FROM its inception the Spanish Phalanx has frankly been a Fascist group. Its founder was José Antonio Primo de Rivera, a handsome and reckless young lawyer who could never forget that his father had been Dictator of Spain. When José Antonio and his friends issued a magazine to publicize their ideas (the first and only number appeared on March 16, 1933) they called it El Fascio. José Antonio declared: "We are Fascists, because we find our origins in Mussolinian principles; we are Nazis, because in National Socialist doctrines vibrate our faith and doctrine. But we are, above all, Spaniards. The National Syndicalist State, corporative and totalitarian, is of Spanish type. It is not a block from the Italian or German quarry. It is a Spanish creation." This is the line which the Phalanx has followed ever since its official foundation at Madrid on October 29, 1933 -- Fascism, but Spanish Fascism.
General Francisco Franco, speaking to a United Press correspondent in July 1937, followed the same line. The new Spain, he said "will follow the structure of the totalitarian régimes, like Italy and Germany. It will adopt corporative forms, for which most of the formulas are already found in our own country, and it will destroy the liberal institutions which have poisoned the people. As in all empires, special attention will be given to the hierarchic principle: love of country, social justice and the protection of the middle and laboring classes will be encouraged. It will be inspired, of course, by the models of Italy and Germany, but with characteristics clearly national. It will be a suit cut to Spain's own measure."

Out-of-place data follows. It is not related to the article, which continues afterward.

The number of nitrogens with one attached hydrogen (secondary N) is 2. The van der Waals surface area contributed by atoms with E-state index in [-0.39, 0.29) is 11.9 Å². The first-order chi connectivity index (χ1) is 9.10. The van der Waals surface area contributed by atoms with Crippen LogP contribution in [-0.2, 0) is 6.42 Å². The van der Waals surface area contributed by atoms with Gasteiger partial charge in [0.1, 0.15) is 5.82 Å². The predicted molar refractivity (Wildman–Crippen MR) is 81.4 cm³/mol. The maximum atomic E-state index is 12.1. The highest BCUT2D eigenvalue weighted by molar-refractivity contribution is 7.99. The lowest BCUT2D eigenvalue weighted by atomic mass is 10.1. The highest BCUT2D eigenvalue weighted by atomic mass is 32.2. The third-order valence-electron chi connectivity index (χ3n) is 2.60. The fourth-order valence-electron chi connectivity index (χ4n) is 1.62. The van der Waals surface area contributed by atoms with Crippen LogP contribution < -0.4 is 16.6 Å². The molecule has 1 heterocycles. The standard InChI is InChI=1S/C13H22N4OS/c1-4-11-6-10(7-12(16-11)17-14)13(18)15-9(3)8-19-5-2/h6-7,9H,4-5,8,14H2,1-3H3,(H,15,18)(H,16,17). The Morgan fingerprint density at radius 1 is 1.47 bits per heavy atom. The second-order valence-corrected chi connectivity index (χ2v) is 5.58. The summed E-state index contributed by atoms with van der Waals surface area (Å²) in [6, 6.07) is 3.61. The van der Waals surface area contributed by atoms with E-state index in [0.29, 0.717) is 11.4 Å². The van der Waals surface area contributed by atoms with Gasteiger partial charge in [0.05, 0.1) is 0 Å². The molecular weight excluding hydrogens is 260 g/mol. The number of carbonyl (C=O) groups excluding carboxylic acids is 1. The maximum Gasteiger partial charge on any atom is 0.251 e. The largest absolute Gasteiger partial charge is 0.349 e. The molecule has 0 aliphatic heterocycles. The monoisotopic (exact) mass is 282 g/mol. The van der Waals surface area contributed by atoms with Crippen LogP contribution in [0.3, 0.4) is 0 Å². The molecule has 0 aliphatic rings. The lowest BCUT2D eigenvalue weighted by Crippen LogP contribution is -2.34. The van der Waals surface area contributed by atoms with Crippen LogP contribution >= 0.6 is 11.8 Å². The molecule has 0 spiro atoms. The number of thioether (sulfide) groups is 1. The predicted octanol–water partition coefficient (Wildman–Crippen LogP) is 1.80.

On March 4, 1934, the Phalanx officially merged with the J.O.N.-S. ("Juntas de Ofensiva Nacional-Sindicalista ") and became the " Falange Española y de las J.O.N.-S." The J.O.N.-S. was itself the result of several previous mergers. Perhaps the origin of all these groups traces back to the appearance in Madrid, one month before the Spanish Republic came
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